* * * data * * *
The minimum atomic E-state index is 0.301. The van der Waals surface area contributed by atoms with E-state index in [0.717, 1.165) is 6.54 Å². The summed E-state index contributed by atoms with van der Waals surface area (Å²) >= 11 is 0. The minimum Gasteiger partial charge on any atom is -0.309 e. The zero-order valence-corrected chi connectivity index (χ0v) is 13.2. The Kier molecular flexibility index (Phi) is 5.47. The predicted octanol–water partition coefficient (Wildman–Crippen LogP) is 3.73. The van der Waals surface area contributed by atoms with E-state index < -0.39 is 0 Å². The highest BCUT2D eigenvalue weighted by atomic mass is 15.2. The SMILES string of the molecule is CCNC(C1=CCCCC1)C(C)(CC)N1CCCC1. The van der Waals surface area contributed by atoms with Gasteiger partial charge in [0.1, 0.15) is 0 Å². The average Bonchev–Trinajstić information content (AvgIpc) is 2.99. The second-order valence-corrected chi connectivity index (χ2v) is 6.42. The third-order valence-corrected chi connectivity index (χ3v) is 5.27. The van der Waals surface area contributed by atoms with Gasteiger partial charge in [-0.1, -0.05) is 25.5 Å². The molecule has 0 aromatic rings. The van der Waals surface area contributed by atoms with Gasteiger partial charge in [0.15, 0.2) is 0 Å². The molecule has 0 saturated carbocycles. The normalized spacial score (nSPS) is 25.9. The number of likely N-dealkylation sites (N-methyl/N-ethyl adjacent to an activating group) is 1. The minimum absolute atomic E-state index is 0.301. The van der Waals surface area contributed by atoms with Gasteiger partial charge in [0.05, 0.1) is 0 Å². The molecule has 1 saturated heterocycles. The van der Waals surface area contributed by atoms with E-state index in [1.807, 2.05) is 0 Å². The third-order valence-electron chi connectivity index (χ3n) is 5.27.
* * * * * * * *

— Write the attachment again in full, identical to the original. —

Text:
The minimum atomic E-state index is 0.301. The van der Waals surface area contributed by atoms with E-state index in [0.717, 1.165) is 6.54 Å². The summed E-state index contributed by atoms with van der Waals surface area (Å²) >= 11 is 0. The minimum Gasteiger partial charge on any atom is -0.309 e. The zero-order valence-corrected chi connectivity index (χ0v) is 13.2. The Kier molecular flexibility index (Phi) is 5.47. The predicted octanol–water partition coefficient (Wildman–Crippen LogP) is 3.73. The van der Waals surface area contributed by atoms with E-state index < -0.39 is 0 Å². The highest BCUT2D eigenvalue weighted by atomic mass is 15.2. The SMILES string of the molecule is CCNC(C1=CCCCC1)C(C)(CC)N1CCCC1. The van der Waals surface area contributed by atoms with Gasteiger partial charge in [0.1, 0.15) is 0 Å². The average Bonchev–Trinajstić information content (AvgIpc) is 2.99. The second-order valence-corrected chi connectivity index (χ2v) is 6.42. The third-order valence-corrected chi connectivity index (χ3v) is 5.27. The van der Waals surface area contributed by atoms with Gasteiger partial charge in [-0.1, -0.05) is 25.5 Å². The molecule has 0 aromatic rings. The van der Waals surface area contributed by atoms with Gasteiger partial charge in [0.15, 0.2) is 0 Å². The molecule has 0 saturated carbocycles. The normalized spacial score (nSPS) is 25.9. The number of likely N-dealkylation sites (N-methyl/N-ethyl adjacent to an activating group) is 1. The minimum absolute atomic E-state index is 0.301. The van der Waals surface area contributed by atoms with Gasteiger partial charge in [0.05, 0.1) is 0 Å². The molecule has 1 saturated heterocycles. The van der Waals surface area contributed by atoms with E-state index in [1.807, 2.05) is 0 Å². The third-order valence-electron chi connectivity index (χ3n) is 5.27.